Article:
The comma may be omitted if the introductory word or phrase is short and there is no danger of misreading; e.g. “In no time we were at our hotel.”
Use commas when addressing someone.
Use a comma to set off transitional (e.g. however, therefore), parenthetical expressions (expressions with additional, not necessary, information), and absolute phrases (phrases that modify the whole sentence).
Between independent clauses in a compound sentence, the transitional expression is preceded by a semicolon and usually followed by a comma.
Don’t use a comma if a transitional expression blends smoothly with the rest of the sentence (e.g. also, at least, certainly, then, etc. may not require commas).
Use commas with nonrestrictive clauses, phrases, etc.
Don’t use a comma to set off restrictive elements.
Optional (this rule is more commonly followed in US English): Use commas before “which,” but not “that” (which = nonrestrictive; that = restrictive).
Use commas with a nonrestrictive appositive; e.g. “The author Susan Sontag is known for her studies on film.” vs. “Susan Sontag, the author, is known for her studies on film.”
Use a comma between coordinate adjectives (adjectives that modify a noun separately) not joined with “and.”
Don’t use a comma between cumulative adjectives (build upon one another), between an adjective and a noun, or between an adverb and an adjective.
Do use a comma with repeated adjectives (e.g. “many, many croissants”).
Use a comma with expressions such as “she said” to set off direct quotations.
Do use a comma with said, replied, asked, wrote, etc.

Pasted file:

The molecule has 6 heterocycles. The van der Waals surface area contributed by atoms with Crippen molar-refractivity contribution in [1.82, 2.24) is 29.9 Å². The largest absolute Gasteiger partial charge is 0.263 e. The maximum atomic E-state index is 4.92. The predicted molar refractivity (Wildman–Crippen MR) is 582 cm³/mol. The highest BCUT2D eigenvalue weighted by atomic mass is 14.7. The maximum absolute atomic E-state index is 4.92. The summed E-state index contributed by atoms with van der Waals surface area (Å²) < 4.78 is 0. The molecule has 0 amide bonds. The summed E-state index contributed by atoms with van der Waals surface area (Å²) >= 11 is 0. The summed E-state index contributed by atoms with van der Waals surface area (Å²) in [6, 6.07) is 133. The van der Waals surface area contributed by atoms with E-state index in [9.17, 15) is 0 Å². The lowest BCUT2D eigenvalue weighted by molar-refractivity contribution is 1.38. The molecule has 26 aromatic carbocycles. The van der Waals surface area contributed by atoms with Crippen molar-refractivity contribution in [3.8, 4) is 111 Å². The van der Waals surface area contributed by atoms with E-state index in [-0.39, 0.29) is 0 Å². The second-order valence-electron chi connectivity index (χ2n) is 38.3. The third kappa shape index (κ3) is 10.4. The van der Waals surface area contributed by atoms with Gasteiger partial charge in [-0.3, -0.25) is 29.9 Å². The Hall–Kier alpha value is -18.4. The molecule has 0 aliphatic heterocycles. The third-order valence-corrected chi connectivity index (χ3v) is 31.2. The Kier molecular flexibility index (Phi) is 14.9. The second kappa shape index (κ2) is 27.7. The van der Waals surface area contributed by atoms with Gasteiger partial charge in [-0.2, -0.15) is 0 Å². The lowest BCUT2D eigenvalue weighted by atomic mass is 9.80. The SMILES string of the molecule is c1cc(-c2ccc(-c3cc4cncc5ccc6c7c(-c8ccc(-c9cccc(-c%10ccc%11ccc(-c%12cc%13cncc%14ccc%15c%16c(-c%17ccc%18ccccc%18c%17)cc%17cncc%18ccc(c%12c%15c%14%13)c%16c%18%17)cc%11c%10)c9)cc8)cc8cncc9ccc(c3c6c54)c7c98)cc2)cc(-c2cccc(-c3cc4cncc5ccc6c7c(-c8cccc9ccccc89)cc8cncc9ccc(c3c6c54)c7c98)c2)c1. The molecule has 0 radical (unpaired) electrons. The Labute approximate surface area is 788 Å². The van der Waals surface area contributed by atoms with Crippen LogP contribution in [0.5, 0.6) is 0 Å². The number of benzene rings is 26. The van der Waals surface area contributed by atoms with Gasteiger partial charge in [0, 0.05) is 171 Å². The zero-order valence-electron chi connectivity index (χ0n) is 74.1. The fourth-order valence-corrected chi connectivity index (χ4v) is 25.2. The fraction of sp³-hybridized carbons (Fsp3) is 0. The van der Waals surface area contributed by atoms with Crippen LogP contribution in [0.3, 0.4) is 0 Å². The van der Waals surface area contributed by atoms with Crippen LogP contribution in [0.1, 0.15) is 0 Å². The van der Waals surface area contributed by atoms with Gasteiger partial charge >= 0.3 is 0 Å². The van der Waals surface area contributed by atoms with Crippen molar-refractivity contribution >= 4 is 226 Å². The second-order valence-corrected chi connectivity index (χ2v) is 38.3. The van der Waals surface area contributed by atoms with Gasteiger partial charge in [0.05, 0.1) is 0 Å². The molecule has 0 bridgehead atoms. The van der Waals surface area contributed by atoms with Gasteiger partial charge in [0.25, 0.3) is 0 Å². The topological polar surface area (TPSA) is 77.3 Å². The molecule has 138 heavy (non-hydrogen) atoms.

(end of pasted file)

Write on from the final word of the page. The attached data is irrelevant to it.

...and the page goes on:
Don’t (usually) use a comma with that, whether, if, etc.
Use a comma with antithetical elements (something that contradicts the rest of the sentence); e.g. “We were hoping to stay in a luxurious hotel, not this dump of a hostel."
Don’t use commas with word pairs such as “not… but,” “not only… but also,” etc. E.g. “The trip to Paris was going well; we ate not only dozens of croissants, but also several baguettes.” The comma here is unnecessary.
Use commas in a series.
Number of commas (whether or not to use a serial comma) depends on style guide or preference of the author; pick one and stick with it consistently throughout the text.
Be aware that a pair at the end of a series should not be separated by a comma; e.g. “My mother, my sister, and Beyonce and Jay-Z were all in line for the Louvre.”
If using a series comma, omit if an ampersand (&) is used.
Inclusion or omission of series comma can both be confusing; e.g. With serial comma: “My mother, Beyonce, and my sister went to Disney.” Is your mom Beyonce? Or is this a list of three people? (Beyonce could be read as an appositive of “my mother” in this example.)
Don’t use a comma to separate a two-part compound predicate joined by a coordinating conjunction; e.g. “We strolled along the Seine and ate croissants.” Vs. “We strolled along the Seine, and we ate croissants.” (In the first, compound predicate; the second is two independent clauses.)
Although a comma may sometimes be needed to avoid confusion: “We stumbled upon a talented musician playing violin, and watched.” (Without the comma, there could be some confusion about who was watching.)
Don’t use a comma to separate a verb from its subject or object.
Don’t use a comma after after “such as,” “like,” or “although.”
Don’t use a comma before parentheses.
Don’t use a comma before the first or after the last item in a series.
Don’t use a comma after a phrase that begins an inverted sentence; e.g. “At the bottom of the Eiffel Tower, sat a group of tourists enjoying a bottle of wine.” Remove comma!
Don’t use a comma to separate two consecutive conjunctions with an intervening dependent clause; e.g. “We decided that, if it rained, we would return to the hotel.” First comma isn’t necessary.
Don’t use a comma to set off a concluding adverb clause that it is essential for meaning; e.g. “Don’t visit Paris this summer, unless you have researched local COVID measures.” Remove comma! Imagine what this sentence would be like without the clause following the comma; the meaning of the sentence would be much broader than the author intended.
Both “etc.” and “et al.” should be preceded by a comma, unless “et al.” is only preceded by one name.
I hope this blog post can serve as a guide (both for you and for me) on the basics when struggling with commas.